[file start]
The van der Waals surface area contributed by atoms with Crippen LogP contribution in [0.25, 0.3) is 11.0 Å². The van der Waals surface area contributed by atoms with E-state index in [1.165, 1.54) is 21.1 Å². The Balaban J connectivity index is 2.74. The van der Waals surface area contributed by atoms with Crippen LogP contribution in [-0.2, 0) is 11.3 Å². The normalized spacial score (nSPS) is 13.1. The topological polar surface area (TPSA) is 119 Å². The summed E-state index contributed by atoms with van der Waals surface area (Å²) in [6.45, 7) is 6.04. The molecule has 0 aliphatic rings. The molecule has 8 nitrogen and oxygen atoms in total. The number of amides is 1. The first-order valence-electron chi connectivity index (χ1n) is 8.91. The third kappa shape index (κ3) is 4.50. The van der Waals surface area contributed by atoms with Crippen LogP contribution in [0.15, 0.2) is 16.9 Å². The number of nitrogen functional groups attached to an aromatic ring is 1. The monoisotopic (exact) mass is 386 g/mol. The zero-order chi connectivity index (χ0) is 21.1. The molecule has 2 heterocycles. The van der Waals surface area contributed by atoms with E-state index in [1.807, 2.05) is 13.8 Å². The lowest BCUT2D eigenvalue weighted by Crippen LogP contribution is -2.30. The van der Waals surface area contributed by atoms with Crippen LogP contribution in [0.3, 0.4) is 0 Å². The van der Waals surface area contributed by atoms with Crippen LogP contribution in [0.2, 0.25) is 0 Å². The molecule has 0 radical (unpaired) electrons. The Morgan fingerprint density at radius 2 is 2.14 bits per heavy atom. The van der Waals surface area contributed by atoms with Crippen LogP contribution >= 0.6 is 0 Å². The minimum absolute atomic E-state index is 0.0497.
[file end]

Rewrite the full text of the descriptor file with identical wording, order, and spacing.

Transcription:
The van der Waals surface area contributed by atoms with Crippen LogP contribution in [0.25, 0.3) is 11.0 Å². The van der Waals surface area contributed by atoms with E-state index in [1.165, 1.54) is 21.1 Å². The Balaban J connectivity index is 2.74. The van der Waals surface area contributed by atoms with Crippen LogP contribution in [-0.2, 0) is 11.3 Å². The normalized spacial score (nSPS) is 13.1. The topological polar surface area (TPSA) is 119 Å². The summed E-state index contributed by atoms with van der Waals surface area (Å²) in [6.45, 7) is 6.04. The molecule has 0 aliphatic rings. The molecule has 8 nitrogen and oxygen atoms in total. The number of amides is 1. The first-order valence-electron chi connectivity index (χ1n) is 8.91. The third kappa shape index (κ3) is 4.50. The van der Waals surface area contributed by atoms with Crippen LogP contribution in [0.15, 0.2) is 16.9 Å². The number of nitrogen functional groups attached to an aromatic ring is 1. The monoisotopic (exact) mass is 386 g/mol. The zero-order chi connectivity index (χ0) is 21.1. The molecule has 2 heterocycles. The van der Waals surface area contributed by atoms with E-state index in [1.807, 2.05) is 13.8 Å². The lowest BCUT2D eigenvalue weighted by Crippen LogP contribution is -2.30. The van der Waals surface area contributed by atoms with Crippen LogP contribution in [0.3, 0.4) is 0 Å². The van der Waals surface area contributed by atoms with Crippen LogP contribution in [0.2, 0.25) is 0 Å². The molecule has 0 radical (unpaired) electrons. The Morgan fingerprint density at radius 2 is 2.14 bits per heavy atom. The van der Waals surface area contributed by atoms with Crippen LogP contribution >= 0.6 is 0 Å². The minimum absolute atomic E-state index is 0.0497.